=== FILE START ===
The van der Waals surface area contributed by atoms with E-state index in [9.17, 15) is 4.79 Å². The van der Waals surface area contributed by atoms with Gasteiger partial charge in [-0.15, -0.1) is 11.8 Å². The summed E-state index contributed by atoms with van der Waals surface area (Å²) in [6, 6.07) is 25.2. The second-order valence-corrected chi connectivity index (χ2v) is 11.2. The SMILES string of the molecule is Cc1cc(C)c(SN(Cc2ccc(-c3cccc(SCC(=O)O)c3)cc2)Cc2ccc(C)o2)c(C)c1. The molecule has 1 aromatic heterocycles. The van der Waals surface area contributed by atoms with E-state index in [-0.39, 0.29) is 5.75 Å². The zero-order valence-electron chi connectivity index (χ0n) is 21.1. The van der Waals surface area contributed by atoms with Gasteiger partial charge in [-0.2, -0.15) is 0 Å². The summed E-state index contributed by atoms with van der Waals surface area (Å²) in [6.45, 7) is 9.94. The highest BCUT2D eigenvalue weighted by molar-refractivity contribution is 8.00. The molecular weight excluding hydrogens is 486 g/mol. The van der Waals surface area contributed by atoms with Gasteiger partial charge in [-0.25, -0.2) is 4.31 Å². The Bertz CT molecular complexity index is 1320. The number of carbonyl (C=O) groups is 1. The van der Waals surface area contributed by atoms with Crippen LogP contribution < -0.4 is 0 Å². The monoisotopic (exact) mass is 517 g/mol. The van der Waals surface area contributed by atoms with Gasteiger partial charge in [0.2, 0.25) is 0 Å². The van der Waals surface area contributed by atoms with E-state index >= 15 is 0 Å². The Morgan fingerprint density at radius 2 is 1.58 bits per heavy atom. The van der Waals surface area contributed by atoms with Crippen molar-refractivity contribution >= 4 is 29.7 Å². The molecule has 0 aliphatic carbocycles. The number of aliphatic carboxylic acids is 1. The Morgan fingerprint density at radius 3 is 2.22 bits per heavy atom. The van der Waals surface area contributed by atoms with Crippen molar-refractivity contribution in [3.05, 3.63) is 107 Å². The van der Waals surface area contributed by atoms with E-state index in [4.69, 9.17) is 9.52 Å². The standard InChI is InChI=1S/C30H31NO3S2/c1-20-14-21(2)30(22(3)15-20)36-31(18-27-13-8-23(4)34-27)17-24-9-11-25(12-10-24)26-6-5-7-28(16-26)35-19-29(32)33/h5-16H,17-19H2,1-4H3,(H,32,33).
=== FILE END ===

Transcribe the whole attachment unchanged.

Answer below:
The van der Waals surface area contributed by atoms with E-state index in [9.17, 15) is 4.79 Å². The van der Waals surface area contributed by atoms with Gasteiger partial charge in [-0.15, -0.1) is 11.8 Å². The summed E-state index contributed by atoms with van der Waals surface area (Å²) in [6, 6.07) is 25.2. The second-order valence-corrected chi connectivity index (χ2v) is 11.2. The SMILES string of the molecule is Cc1cc(C)c(SN(Cc2ccc(-c3cccc(SCC(=O)O)c3)cc2)Cc2ccc(C)o2)c(C)c1. The molecule has 1 aromatic heterocycles. The van der Waals surface area contributed by atoms with E-state index in [-0.39, 0.29) is 5.75 Å². The zero-order valence-electron chi connectivity index (χ0n) is 21.1. The van der Waals surface area contributed by atoms with Gasteiger partial charge in [-0.2, -0.15) is 0 Å². The summed E-state index contributed by atoms with van der Waals surface area (Å²) in [6.45, 7) is 9.94. The highest BCUT2D eigenvalue weighted by molar-refractivity contribution is 8.00. The molecular weight excluding hydrogens is 486 g/mol. The van der Waals surface area contributed by atoms with Gasteiger partial charge in [-0.25, -0.2) is 4.31 Å². The Bertz CT molecular complexity index is 1320. The number of carbonyl (C=O) groups is 1. The van der Waals surface area contributed by atoms with Crippen LogP contribution < -0.4 is 0 Å². The monoisotopic (exact) mass is 517 g/mol. The van der Waals surface area contributed by atoms with Gasteiger partial charge in [0.2, 0.25) is 0 Å². The van der Waals surface area contributed by atoms with E-state index >= 15 is 0 Å². The Morgan fingerprint density at radius 2 is 1.58 bits per heavy atom. The van der Waals surface area contributed by atoms with Crippen molar-refractivity contribution >= 4 is 29.7 Å². The molecule has 0 aliphatic carbocycles. The number of aliphatic carboxylic acids is 1. The Morgan fingerprint density at radius 3 is 2.22 bits per heavy atom. The van der Waals surface area contributed by atoms with Crippen molar-refractivity contribution in [3.05, 3.63) is 107 Å². The van der Waals surface area contributed by atoms with E-state index in [4.69, 9.17) is 9.52 Å². The standard InChI is InChI=1S/C30H31NO3S2/c1-20-14-21(2)30(22(3)15-20)36-31(18-27-13-8-23(4)34-27)17-24-9-11-25(12-10-24)26-6-5-7-28(16-26)35-19-29(32)33/h5-16H,17-19H2,1-4H3,(H,32,33).